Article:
Monday, June 4, 2012

A Teachable Moment

The State Department is taking a well-deserved beating in the court of public opinion for its free-wheeling incompetence in handling a security clearance/discipline case with free-speech implications. Another case, currently under adjudication, promises similar, or greater, fireworks. 

We predict an imminent legal battle to force State's Bureau of Diplomatic Security to do what every other agency performing security clearance adjudications already does: monitor the quality of security clearance cases and ensure that they comply with laws and regulations. 

Simply put, State is the worst abuser of the security-clearance process in the US Government. It has taken a  process that should be used solely for assessing whether or not a person has sufficient integrity and loyalty to protect classified information, and turned it into a routine method for harassing dissenters, skirting EEO laws, and ridding the Department of anyone that anyone at any level in the hierarchy wants to fire, when no basis exists for doing so legally. 

To be fair, other agencies do this too. Once in a while, in very rare instances. But only State does so as a routine matter of course.  

The differences between State and every other agency are simple. Other agencies have oversight and quality-control mechanisms in place, and State does not. Despite years of complaints, State has steadfastly refused to implement even the most basic quality-control mechanisms mandated by law, much less the mechanisms suggested by AFSA and CFSO. This failure to implement basic management controls has been abetted by what is at least tacit complicity by State's highest-level managers and its Inspector General, which have studiously ignored pressure to address the issue.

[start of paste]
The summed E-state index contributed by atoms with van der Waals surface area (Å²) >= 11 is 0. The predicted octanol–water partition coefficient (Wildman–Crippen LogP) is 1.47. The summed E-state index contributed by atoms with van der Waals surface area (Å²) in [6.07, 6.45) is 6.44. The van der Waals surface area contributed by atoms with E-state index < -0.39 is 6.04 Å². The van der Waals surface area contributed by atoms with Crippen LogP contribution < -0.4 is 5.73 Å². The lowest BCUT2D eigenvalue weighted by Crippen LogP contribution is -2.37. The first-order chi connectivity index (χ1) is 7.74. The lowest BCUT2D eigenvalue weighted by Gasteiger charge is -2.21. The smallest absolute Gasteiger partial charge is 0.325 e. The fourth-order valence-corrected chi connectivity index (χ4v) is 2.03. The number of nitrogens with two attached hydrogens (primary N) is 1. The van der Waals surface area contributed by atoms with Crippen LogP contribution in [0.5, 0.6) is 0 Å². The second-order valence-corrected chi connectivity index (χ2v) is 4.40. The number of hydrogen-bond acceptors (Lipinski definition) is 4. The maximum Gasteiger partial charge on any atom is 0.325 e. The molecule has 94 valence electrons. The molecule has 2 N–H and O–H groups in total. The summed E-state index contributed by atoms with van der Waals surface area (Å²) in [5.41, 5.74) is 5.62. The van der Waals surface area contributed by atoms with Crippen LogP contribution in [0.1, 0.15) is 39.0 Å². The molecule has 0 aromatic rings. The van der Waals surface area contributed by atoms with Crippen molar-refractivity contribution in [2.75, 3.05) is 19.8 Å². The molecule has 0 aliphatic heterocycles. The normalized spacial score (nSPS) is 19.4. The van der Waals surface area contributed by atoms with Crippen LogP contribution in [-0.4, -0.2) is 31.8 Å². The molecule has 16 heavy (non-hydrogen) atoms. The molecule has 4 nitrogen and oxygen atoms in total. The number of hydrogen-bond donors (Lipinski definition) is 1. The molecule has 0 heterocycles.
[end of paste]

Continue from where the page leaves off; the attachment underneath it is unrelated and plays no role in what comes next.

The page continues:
CFSO does not believe that FS members have an absolute right to free speech. We believe that every person who has a security clearance has an absolute responsibility to protect classified information, and we believe that those involved in national defense and international relations must be mindful of the fact that even unclassified statements could have negative consequences to individual or national security.

But we also believe that the Government must follow its own rules, and that employment by an agency's security apparatus should not convey immunity either from law or regulation, or from competence.

We hope that, instead of ignoring, as usual, the current outcry, State will learn from it. It's never too late to start following the rules, whether you are a rank and file employee or the head of State's security arm.